Venice implements new access fees for day-trippers | What to know about the new system

The waterfront city is popular for Piazza San Marco, canals and bridges.

ByKelly McCarthy ABCNews logo
Thursday, April 25, 2024
Venice tests entry fee for day-trippers to help with overtourism
Venice tests entry fee for day-trippers to help with overtourism

VENICE, Italy -- Peak summer travel season is fast approaching, and some cities abroad have already implemented fees in an attempt to protect popular destinations from potential damage from increased tourism.

Bustling European cities from Barcelona to Amsterdam that get flooded with tourists, especially at historical hotspots during the high season, have used tourist taxes to help raise revenue without taxing local citizens.

Now, the city of bridges is following in the footsteps of Spain, Greece and Germany, which have all utilized a similar fee-based approach, testing a new entry fee for any visitors who come to Venice just for the day.

Earlier this year, the coastal city, known for it's lagoon, hand-blown glass and close proximity to the heart of Italy's popular Prosecco region, announced a new reservation system that would charge day trippers 5 euros to enter and enjoy Venice.

With nearly 40,000 visitors on average per day -- nearly double the city's population -- local authorities hope this move will help protect the UNESCO World Heritage Site from the influx of tourists.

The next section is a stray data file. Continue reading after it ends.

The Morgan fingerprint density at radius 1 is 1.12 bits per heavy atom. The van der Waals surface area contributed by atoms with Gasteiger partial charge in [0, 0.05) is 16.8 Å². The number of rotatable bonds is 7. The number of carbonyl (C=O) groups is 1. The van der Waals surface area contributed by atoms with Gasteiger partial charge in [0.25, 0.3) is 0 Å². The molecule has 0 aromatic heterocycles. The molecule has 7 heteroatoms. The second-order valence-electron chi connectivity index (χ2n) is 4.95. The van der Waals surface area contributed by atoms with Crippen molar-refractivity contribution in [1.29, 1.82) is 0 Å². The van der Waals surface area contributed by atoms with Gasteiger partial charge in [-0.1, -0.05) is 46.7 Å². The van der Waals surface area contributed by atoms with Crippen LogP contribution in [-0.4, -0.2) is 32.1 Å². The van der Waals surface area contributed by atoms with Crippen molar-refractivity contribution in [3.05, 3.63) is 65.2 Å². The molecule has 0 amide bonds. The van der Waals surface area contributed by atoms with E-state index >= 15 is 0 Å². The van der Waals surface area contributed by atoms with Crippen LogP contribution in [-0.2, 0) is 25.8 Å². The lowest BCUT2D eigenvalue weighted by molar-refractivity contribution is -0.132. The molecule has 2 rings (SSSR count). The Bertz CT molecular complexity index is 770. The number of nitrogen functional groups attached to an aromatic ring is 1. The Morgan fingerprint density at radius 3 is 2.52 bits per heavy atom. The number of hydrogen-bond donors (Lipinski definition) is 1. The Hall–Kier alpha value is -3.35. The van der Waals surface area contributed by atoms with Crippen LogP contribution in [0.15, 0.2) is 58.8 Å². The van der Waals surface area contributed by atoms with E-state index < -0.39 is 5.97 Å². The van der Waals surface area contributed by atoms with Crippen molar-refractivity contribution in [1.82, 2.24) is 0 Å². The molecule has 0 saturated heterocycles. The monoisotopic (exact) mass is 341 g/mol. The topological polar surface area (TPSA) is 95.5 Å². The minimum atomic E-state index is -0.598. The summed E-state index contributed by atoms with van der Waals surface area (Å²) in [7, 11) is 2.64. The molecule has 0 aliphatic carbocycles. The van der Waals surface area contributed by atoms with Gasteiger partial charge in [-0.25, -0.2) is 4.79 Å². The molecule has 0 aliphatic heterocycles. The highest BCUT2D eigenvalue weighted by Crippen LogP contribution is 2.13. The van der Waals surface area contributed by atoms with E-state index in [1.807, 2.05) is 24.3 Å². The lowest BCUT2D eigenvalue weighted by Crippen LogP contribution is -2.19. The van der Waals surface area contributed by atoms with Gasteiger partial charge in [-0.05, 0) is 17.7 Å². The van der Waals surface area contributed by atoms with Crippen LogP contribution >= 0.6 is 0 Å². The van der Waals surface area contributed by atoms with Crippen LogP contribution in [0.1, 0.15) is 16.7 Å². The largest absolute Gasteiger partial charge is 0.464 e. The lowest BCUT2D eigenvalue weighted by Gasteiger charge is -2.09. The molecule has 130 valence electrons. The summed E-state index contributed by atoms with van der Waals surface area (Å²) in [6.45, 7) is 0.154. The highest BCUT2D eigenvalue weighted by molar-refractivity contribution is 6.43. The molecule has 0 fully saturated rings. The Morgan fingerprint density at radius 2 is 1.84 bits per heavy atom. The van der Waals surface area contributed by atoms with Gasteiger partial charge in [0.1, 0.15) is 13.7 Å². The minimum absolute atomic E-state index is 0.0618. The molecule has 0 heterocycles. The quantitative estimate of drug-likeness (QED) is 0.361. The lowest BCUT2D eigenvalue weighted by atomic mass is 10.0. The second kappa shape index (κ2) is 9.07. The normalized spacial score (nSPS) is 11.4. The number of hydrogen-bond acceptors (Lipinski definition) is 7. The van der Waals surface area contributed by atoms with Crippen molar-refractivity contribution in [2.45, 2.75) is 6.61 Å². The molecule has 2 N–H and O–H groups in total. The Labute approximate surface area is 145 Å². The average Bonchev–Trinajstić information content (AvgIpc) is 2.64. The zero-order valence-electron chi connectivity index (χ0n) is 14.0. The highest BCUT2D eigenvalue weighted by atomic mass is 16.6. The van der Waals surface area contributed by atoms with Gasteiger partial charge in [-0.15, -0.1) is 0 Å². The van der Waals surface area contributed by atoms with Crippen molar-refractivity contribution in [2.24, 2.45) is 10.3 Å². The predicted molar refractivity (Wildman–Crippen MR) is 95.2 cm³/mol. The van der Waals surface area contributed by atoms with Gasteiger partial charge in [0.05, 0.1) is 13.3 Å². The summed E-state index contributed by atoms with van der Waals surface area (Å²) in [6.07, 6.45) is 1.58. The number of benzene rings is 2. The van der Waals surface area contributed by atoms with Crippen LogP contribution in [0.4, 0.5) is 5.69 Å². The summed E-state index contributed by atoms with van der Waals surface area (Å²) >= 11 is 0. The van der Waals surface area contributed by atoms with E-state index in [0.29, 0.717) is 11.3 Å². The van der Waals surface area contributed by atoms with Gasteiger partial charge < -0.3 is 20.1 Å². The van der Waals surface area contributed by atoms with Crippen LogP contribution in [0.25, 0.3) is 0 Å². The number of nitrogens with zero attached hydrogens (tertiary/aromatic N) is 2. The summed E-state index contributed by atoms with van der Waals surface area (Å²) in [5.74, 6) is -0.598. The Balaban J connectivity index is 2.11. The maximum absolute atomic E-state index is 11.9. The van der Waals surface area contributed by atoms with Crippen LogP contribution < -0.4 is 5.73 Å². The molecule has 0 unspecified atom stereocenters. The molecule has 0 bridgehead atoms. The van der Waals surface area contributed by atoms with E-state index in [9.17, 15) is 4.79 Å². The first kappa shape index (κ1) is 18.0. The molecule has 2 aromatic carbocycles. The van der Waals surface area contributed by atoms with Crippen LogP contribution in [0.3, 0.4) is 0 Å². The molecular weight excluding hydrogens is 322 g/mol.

Starting Thursday, travelers can download an app to pay and attain a QR code, which will be checked by inspectors to enter the city as a visitor. If someone traveling for the day in Venice is caught without the code, they may face a fine of up to 300 euros.

"It is not a revolution, but the first step of a path that regulates the access of daily visitors. An experiment that aims to improve the liveability of the city, who lives there and who works there. We will carry it forward with great humility and with the awareness that there may be problems," Venice Mayor Luigi Brugnaro said in a statement on X regarding the announcement.

"The margins of error are wide, but we are ready, with humility and courage, to make all the changes that will serve to improve the procedure. Venice is the first city in the world to implement this path, which can be an example for other fragile and delicate cities that must be safeguarded," he continued.

Simone Venturini, Venice city councilor for tourism, told ABC News that the smart control center is within the most important part of the city -- Piazza San Marco, or St. Mark's Square.

"Authorities will use the new QR codes, plus cell phone data and the roughly 700 cameras around Venice to track and potentially regulate visitors," he explained. "We are switching to action after 60 years of only debate... our ultimate goal is to find a new balance between the needs of the residents and the needs of tourists."

Venturini told ABC News local officials had "a lot of discussion" with leaders in other cities who have worked to combat overtourism, including Amsterdam, Barcelona and Kyoto.

"We are talking together just to find the solution," he said.